Authored by Chris Hamilton via Econimica blog,
I’m a proud native Oregonian. I’ve lived in Asia, Europe, and traveled most of the world, but I choose to live in Oregon. It’s that good. Oregon is also great because it is a political and social dichotomy. Ultra liberal Portland, Eugene, Bend vs ultra conservative rural Oregon. There is a little something for everybody…and I love every bit of it.
So, as I’m watching the states recent implosion…I’m heartsick. Like everywhere else, Coronavirus has found it’s way into Oregon. In March, the state chose to shut down and enter into a prolonged lockdown. I disagreed but couldn’t do so with great conviction, because the reliable data to prove the shutdown wasn’t warranted just didn’t exist.
However, as reliable data has been growing…the state has chosen to keep schools closed, cancelling athletic and social clubs, alongside in person learning. And now the state has entered a second partial lockdown; shutting down restaurants, gyms, bars, and other select business’.
At the most critical business time of the year, the state has taken business owners/employees ability to earn a living with no compensation offered. This has been done to slow the spread of Coronavirus and avoid an overwhelming crush of patients in the states hospitals.
Like the Governor, I too want to keep Oregonians from needlessly dying. But I’m also cognizant that the state government is there to serve the people, not dictate to them. The state is there to educate to the risk factors and respect it’s citizens well informed decisions. Unilaterally taking away many Oregonians right to run small and large business’, send their children to school, etc. would have to be done based on some very hard and lethal evidence. It is this evidence I want to review.
First, consider the total number of Coronavirus cases, per age group, and the associated deaths (chart below). It should be obvious that the under 50 year old population makes up the vast majority of positive cases (and actual cases are likely 5x to 10x higher due to asymptomatic &/or mild undiagnosed cases) but under 50 year olds make up so few of the Coronavirus deaths.
Looking at cases and deaths, by age group (chart below), consider…
Under 30yr/olds = 37% of cases, 9% of hospitalizations, & 0.2% of deaths.
30 to 60yr/olds = 46% of cases, 34% of hospitalizations, & 9.1% of deaths.
60+yr/olds = 17% of cases, 57% of hospitalizations, & 91.7% of deaths.
From the above chart, it should be abundantly clear who the “at-risk” population is and where the focus of attention and support should be directed. Not school closures or business closures…but helping the primarily elderly population with at-risk maladies avoid the general public…not have the generally well public avoid contact with the generally well public! These interactions and potential infections lead to few hospitalizations and a statistically minute number of deaths.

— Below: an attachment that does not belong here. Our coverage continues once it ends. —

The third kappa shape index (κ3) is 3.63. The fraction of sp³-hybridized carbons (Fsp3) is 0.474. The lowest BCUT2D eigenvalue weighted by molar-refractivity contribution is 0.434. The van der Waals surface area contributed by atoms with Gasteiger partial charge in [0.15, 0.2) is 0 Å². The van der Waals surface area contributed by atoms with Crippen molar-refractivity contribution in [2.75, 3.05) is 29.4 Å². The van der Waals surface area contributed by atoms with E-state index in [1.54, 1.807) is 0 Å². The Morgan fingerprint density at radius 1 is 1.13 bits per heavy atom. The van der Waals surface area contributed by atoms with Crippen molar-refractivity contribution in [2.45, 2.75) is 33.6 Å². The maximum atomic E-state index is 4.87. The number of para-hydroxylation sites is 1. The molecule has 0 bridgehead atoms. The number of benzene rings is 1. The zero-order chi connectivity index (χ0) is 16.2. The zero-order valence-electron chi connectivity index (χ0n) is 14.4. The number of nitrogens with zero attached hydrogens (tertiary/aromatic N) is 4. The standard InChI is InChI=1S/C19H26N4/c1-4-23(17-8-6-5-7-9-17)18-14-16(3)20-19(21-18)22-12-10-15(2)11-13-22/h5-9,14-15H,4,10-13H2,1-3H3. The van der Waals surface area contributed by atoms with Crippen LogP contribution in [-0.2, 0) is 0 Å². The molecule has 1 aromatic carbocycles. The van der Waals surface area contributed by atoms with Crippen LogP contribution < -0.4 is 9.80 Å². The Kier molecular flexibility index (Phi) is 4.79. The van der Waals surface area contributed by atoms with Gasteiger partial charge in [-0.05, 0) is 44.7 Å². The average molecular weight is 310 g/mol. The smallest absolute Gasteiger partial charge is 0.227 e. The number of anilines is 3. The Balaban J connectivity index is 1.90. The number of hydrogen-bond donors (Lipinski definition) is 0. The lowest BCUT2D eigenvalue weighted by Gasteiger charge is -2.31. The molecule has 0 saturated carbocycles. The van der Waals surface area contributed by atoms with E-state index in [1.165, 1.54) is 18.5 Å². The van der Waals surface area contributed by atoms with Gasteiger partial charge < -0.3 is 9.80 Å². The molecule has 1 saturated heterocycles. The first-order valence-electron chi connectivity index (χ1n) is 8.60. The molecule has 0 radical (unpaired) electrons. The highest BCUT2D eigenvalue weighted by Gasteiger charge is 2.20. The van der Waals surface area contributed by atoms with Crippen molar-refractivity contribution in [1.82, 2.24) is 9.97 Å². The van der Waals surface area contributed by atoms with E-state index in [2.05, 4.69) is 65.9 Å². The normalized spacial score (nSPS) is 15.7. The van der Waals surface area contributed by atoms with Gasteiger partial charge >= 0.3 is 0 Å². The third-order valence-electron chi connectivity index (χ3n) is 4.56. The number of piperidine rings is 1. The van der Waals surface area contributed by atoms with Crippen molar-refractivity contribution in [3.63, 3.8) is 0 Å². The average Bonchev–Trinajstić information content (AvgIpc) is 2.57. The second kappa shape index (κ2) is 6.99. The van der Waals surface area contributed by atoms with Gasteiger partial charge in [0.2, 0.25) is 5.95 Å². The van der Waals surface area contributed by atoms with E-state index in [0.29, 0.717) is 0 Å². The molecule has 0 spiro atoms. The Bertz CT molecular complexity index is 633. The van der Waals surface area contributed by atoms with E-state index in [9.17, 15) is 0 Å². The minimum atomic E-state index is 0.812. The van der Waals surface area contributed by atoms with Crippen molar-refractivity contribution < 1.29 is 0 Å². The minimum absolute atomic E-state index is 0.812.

To emphasize the point of who is filling Oregon’s hospitals, and who needs greater support and care in avoiding the general public…again, it is the elderly population that is utilizing the hospitals (chart below)…not the young. As for the young and concern of long term impacts from fighting Coronavirus, the numbers of severe cases requiring hospitalization as so rare that the percentage of those with long term issues will be statistically incredibly low.
Further, the CDC has made it plain that Coronavirus alone is very rarely the cause of death.
As per the CDC, “For 6% of the deaths, COVID-19 was the only cause mentioned. For deaths with conditions or causes in addition to COVID-19, on average, there were 2.6 additional conditions or causes per death.”
Coronavirus, on it’s own, is statistically so unlikely to cause death among the general public that they can go on with their lives w/out undue fear…and the focus should be safeguarding the at-risk.
The point of this article is not to create greater division or offer more finger pointing…it is to offer clear data that Oregonians who are healthy are at no great risk from Coronavirus. The economy should remain open while those in poor health (they generally know who they are; elderly, fighting cancer, obesity, type 2 diabetes, immunocompromised, COPD, etc.) should be offered support to help them to avoid contact with the general public. Households with at-risk persons should consider avoiding sending their children to school but be offered online schooling options. And it is a shame that solutions to avoid the ongoing high mortality within nursing homes isn’t getting more attention (encompassing nearly 40% of all Coronavirus deaths).
Simply, the tax base should be used (rather than abused) supporting those at risk should to avoid general interaction until a vaccine is ready (why the generally healthy public would take a vaccine for a virus that poses little to no threat is a question for another day). Things like subsidizing Instacart online shopping rather than in person shopping, etc. etc. Let’s get creative, as lives are on the line. This is just common sense that the state would focus the quarantine on the small population of at-risk persons, and offer/focus their support/resources there rather than harm the large, well, not at-risk population. Lastly, small business owners running restaurants, bars, gyms, etc. providing jobs and tax revenue should be hailed rather than bankrupted.
Oregon has long been an innovator and leader, and now it is time for Oregon to learn and lead again. It is time to re-open Oregon’s business’ and focus the state’s resources on protecting the at-risk population rather than harming the large at very low risk population.
The data for this article is taken from the Oregon Health Authority
I also offer the below national data from the CDC, generally mirroring that of Oregon, FYR.